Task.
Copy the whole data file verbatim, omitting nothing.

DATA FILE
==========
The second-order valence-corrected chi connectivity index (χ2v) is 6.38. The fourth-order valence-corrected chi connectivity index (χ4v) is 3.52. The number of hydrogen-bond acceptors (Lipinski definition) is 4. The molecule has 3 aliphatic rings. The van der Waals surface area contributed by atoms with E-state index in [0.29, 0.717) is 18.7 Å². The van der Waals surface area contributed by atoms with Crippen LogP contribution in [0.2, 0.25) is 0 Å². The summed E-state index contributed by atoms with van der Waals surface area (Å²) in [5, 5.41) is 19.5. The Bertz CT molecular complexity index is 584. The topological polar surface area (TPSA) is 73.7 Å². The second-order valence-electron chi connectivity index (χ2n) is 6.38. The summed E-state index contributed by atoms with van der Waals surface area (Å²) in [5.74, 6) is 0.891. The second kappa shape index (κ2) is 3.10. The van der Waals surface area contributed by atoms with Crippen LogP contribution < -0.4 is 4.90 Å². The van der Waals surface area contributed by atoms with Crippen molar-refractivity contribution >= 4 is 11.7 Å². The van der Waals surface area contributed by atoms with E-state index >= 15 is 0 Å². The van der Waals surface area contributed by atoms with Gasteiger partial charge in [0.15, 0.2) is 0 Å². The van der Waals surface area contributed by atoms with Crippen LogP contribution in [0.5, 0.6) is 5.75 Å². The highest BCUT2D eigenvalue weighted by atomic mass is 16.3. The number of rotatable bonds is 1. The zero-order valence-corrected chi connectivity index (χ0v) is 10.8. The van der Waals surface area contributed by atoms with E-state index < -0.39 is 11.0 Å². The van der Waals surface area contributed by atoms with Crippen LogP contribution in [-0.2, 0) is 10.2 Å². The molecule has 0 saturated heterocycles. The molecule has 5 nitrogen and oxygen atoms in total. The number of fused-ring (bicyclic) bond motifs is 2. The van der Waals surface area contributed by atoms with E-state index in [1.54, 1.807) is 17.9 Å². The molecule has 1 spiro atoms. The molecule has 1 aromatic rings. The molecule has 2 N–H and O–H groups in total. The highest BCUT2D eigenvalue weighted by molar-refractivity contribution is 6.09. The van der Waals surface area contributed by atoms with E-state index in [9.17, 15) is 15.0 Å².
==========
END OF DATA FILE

The second-order valence-corrected chi connectivity index (χ2v) is 6.38. The fourth-order valence-corrected chi connectivity index (χ4v) is 3.52. The number of hydrogen-bond acceptors (Lipinski definition) is 4. The molecule has 3 aliphatic rings. The van der Waals surface area contributed by atoms with E-state index in [0.29, 0.717) is 18.7 Å². The van der Waals surface area contributed by atoms with Crippen LogP contribution in [0.2, 0.25) is 0 Å². The summed E-state index contributed by atoms with van der Waals surface area (Å²) in [5, 5.41) is 19.5. The Bertz CT molecular complexity index is 584. The topological polar surface area (TPSA) is 73.7 Å². The second-order valence-electron chi connectivity index (χ2n) is 6.38. The summed E-state index contributed by atoms with van der Waals surface area (Å²) in [5.74, 6) is 0.891. The second kappa shape index (κ2) is 3.10. The van der Waals surface area contributed by atoms with Crippen LogP contribution < -0.4 is 4.90 Å². The van der Waals surface area contributed by atoms with Crippen molar-refractivity contribution >= 4 is 11.7 Å². The van der Waals surface area contributed by atoms with E-state index >= 15 is 0 Å². The van der Waals surface area contributed by atoms with Gasteiger partial charge in [0.15, 0.2) is 0 Å². The van der Waals surface area contributed by atoms with Crippen LogP contribution in [0.5, 0.6) is 5.75 Å². The highest BCUT2D eigenvalue weighted by atomic mass is 16.3. The number of rotatable bonds is 1. The zero-order valence-corrected chi connectivity index (χ0v) is 10.8. The van der Waals surface area contributed by atoms with E-state index < -0.39 is 11.0 Å². The van der Waals surface area contributed by atoms with Crippen LogP contribution in [-0.2, 0) is 10.2 Å². The molecule has 0 saturated heterocycles. The molecule has 5 nitrogen and oxygen atoms in total. The number of fused-ring (bicyclic) bond motifs is 2. The van der Waals surface area contributed by atoms with E-state index in [1.54, 1.807) is 17.9 Å². The molecule has 1 spiro atoms. The molecule has 1 aromatic rings. The molecule has 2 N–H and O–H groups in total. The highest BCUT2D eigenvalue weighted by molar-refractivity contribution is 6.09. The van der Waals surface area contributed by atoms with E-state index in [9.17, 15) is 15.0 Å².